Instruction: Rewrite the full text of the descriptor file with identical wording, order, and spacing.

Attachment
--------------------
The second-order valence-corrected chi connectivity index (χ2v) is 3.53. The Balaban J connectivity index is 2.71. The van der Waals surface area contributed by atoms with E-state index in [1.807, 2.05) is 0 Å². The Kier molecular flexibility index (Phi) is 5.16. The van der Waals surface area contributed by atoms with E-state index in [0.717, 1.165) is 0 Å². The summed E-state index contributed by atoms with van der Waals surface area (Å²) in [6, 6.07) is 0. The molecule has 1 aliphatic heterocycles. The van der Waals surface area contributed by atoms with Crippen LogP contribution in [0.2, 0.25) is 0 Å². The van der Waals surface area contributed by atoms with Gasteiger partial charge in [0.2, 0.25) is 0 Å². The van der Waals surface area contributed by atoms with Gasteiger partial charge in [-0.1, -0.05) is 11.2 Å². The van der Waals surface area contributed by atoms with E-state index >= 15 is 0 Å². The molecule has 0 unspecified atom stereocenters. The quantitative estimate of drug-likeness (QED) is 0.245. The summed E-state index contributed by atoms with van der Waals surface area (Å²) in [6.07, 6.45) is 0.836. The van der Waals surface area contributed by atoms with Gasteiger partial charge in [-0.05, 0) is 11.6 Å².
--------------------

The second-order valence-corrected chi connectivity index (χ2v) is 3.53. The Balaban J connectivity index is 2.71. The van der Waals surface area contributed by atoms with E-state index in [1.807, 2.05) is 0 Å². The Kier molecular flexibility index (Phi) is 5.16. The van der Waals surface area contributed by atoms with E-state index in [0.717, 1.165) is 0 Å². The summed E-state index contributed by atoms with van der Waals surface area (Å²) in [6, 6.07) is 0. The molecule has 1 aliphatic heterocycles. The van der Waals surface area contributed by atoms with Crippen LogP contribution in [0.2, 0.25) is 0 Å². The van der Waals surface area contributed by atoms with Gasteiger partial charge in [0.2, 0.25) is 0 Å². The van der Waals surface area contributed by atoms with Gasteiger partial charge in [-0.1, -0.05) is 11.2 Å². The van der Waals surface area contributed by atoms with E-state index >= 15 is 0 Å². The molecule has 0 unspecified atom stereocenters. The quantitative estimate of drug-likeness (QED) is 0.245. The summed E-state index contributed by atoms with van der Waals surface area (Å²) in [6.07, 6.45) is 0.836. The van der Waals surface area contributed by atoms with Gasteiger partial charge in [-0.05, 0) is 11.6 Å².